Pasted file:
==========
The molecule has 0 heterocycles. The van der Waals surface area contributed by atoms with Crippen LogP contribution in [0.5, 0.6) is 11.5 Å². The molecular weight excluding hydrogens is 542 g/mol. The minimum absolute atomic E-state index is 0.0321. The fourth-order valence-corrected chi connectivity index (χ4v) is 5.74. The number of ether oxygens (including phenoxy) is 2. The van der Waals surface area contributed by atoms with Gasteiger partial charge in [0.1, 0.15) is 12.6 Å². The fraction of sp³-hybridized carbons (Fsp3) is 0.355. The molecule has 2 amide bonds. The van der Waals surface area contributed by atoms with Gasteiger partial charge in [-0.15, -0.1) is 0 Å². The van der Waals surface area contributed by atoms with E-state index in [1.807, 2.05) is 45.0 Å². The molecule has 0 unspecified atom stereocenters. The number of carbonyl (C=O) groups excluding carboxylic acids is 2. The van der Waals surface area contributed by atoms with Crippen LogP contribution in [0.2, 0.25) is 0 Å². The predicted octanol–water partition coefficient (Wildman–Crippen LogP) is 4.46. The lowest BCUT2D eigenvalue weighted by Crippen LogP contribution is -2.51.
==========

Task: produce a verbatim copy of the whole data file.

The molecule has 0 heterocycles. The van der Waals surface area contributed by atoms with Crippen LogP contribution in [0.5, 0.6) is 11.5 Å². The molecular weight excluding hydrogens is 542 g/mol. The minimum absolute atomic E-state index is 0.0321. The fourth-order valence-corrected chi connectivity index (χ4v) is 5.74. The number of ether oxygens (including phenoxy) is 2. The van der Waals surface area contributed by atoms with Gasteiger partial charge in [0.1, 0.15) is 12.6 Å². The fraction of sp³-hybridized carbons (Fsp3) is 0.355. The molecule has 2 amide bonds. The van der Waals surface area contributed by atoms with Gasteiger partial charge in [-0.15, -0.1) is 0 Å². The van der Waals surface area contributed by atoms with E-state index in [1.807, 2.05) is 45.0 Å². The molecule has 0 unspecified atom stereocenters. The number of carbonyl (C=O) groups excluding carboxylic acids is 2. The van der Waals surface area contributed by atoms with Crippen LogP contribution in [0.2, 0.25) is 0 Å². The predicted octanol–water partition coefficient (Wildman–Crippen LogP) is 4.46. The lowest BCUT2D eigenvalue weighted by Crippen LogP contribution is -2.51.